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Harvard 2015
24-27 April 2015

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The Edinburgh Gadda Prize

Honorary President: Gianrico Carofiglio

Chair: Federica G. Pedriali

powered by The Edinburgh Journal of Gadda Studies

Amato Crolla

A life story by Tony Crolla

amato crollaThe Crolla family have been in Scotland since the late 19th century. The first Crollas arrived in 1880s-1890s, having walked their way to Scotland from Picinisco.

The main icon of the Crolla family in Scotland is Valvona and Crolla, which probably explains why there are so many Crollas in Scotland, following the boom in Italian foods after the second world war.

Victor Crolla was an entrepeneur of his times. Old Vittorio Crolla, who sadly passed away a few years ago, was my father’s uncle. There were no supermarkets in the 1960s. To get a bottle of olive oil or a kilo of spaghetti in places like Dundee, Broughty Ferry, Stonehaven or Aberdeen was like smuggling drugs.

So Victor had his nephews come up to Scotland. His business was suddenly doing well and expanding, and he was short-staffed. His nephews were still mostly shepherds working on hillside farms back in Italy. They would come over in search of a better life, got married and settled. It is a story in many ways similar to that of the Polish community more recently.

My father was one of the young people to come over. He moved to Edinburgh in 1967. At Valvona and Crolla’s he was working with thirteen first cousins in those years. I don’t know whether they were good for business, but they must have helped out old Vittorio well enough.

Back in Picinisco, Amato, my grandfather, was getting involved in local government. He had been in the army and had been a prisoner of war in Pretoria, in South Africa. He had then been shipped back to Liverpool. This is where his love for the UK started. While a prisoner of war in Liverpool, he had been made part of the military police keeping an eye on the Italian prisoners. The situation was so open that he would be invited to the Women’s Institute to show how to cook his famous pasta and polpette. His sugo, in particular, was very popular with the Liverpudlian women.

He finally went back to Italy, got married and became involved with the Christian Democrats. He still had his farm, but his political passion was steadily growing. He wanted to change things for the better in our area and to channel funding from Rome to improve the lot of people in Picinisco. He was the first one locally to have the telephone in his house. I remember that when my cousins and other Italians from Edinburgh were on holiday in Picinisco, they would come to my grandfather’s house to make phone calls back to the UK.

He was always the first. He had to improve things. He made sure there was street lighting in the village. It was him who had the first road to our village built. Our village, Fontitune, the place where the Crollas come from, was still but a hamlet in the hills above Picinisco, just ten chilometres from Cassino, where the famous battle of Montecassino was fought in the second world war. I remember very well that before the road was built we had to leave the car at the foot of the hill and walk up the whole way.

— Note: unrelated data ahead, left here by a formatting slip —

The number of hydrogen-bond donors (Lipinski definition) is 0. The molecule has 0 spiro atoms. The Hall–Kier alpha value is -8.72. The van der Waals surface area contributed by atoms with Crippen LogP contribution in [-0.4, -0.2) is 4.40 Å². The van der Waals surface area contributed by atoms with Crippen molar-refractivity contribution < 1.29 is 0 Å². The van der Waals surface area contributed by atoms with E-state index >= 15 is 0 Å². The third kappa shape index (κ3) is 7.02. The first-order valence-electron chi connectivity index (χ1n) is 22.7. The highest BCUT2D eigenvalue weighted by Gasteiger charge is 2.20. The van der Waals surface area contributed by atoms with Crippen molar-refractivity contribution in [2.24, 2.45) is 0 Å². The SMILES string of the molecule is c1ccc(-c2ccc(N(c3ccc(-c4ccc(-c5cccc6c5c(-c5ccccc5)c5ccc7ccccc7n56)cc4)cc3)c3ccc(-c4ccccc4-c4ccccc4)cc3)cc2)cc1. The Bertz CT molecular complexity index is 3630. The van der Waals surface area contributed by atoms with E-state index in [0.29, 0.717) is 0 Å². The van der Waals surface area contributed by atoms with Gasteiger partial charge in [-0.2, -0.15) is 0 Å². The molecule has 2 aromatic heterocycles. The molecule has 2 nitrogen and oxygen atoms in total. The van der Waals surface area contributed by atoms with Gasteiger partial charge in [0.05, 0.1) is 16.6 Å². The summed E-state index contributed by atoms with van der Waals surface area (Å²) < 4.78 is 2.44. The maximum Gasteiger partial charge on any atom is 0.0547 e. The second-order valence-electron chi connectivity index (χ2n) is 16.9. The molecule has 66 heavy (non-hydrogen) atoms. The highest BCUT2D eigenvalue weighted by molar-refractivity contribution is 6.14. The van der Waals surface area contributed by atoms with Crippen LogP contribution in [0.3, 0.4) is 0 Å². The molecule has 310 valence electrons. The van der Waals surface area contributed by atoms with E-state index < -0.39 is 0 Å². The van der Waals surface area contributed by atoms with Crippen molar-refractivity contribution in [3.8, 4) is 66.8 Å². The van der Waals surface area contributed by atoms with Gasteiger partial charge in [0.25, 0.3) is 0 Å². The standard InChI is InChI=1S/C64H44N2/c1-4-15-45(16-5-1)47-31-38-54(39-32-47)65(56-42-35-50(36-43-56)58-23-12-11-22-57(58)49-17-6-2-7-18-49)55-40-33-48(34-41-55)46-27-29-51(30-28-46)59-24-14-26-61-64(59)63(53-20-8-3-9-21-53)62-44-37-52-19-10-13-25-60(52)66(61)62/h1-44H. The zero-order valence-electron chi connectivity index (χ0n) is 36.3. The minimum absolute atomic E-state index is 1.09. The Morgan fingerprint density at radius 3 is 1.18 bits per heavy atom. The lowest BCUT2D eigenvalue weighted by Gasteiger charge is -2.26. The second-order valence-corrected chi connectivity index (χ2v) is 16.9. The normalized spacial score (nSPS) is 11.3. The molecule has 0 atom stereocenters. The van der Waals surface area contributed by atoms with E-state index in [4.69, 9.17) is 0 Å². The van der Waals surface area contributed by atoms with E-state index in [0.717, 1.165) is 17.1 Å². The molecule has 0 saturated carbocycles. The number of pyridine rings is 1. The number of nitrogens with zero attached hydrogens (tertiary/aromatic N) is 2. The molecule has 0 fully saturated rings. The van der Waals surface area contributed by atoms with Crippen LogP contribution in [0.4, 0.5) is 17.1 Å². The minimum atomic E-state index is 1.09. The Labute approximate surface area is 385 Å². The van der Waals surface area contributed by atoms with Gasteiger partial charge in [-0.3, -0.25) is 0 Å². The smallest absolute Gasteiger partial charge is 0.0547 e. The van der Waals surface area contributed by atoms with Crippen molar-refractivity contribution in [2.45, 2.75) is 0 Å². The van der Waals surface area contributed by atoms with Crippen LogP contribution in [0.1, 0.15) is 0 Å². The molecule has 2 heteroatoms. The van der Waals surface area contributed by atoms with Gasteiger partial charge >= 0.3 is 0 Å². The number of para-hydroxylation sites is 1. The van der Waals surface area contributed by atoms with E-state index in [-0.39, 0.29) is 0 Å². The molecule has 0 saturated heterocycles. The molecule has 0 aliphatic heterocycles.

My grandfather has never been an immigrant or in business in the UK. My mother, his daughter, was only seventeen when she came to Scotland with my father. She didn’t like it too much up here. So my grandfather would come up to visit at the drop of a phone call or following a letter from her. He would be with us for up to three months, sometimes even six months of the year. He was particularly fond of me.

Fastforwarding to myself and to my success in business in Edinburgh – a lot of it is down to my personality, my optimism and my spirit. Many people say to me that this comes directly from nonno Amato. Tony, you are just like him – this is what they say. Very sadly, he is now in the final stages of his life. His health is extremely poor. But his spirit is intact.

So when this proposition came up and I started thinking about sponsoring the Edinburgh Gadda Prize, of course I had business and public relations in mind, I am not going to move from that fact. But I also realised that I would love this prize to take my grandfather's name. One day, I am afraid soon, he will no longer be with us. Through this Prize, people will want to know who this person was and why a prize was named after him.

And here is why. He was a real fighter. He made the impossible possible. He helped people achieve, and gave them the ambition to move on, to go for more. He wouldn’t just talk. His pledges were very real commitments.

I have still got my other granfather, nonno Antonio, who is ninety-nine now. I am called after him. But it was my mother’s father, nonno Amato, who inspired me. In him I can see who and above all what I have taken after. To fight for what you believe. To have the determination to achieve – for yourself and for the people around you. Nonno Amato’s example has been a strong one for me and for the many people who have known him personally. Through this Prize he will now continue to inspire, reaching out in a different way, to people who never had the privilege of being close to him.

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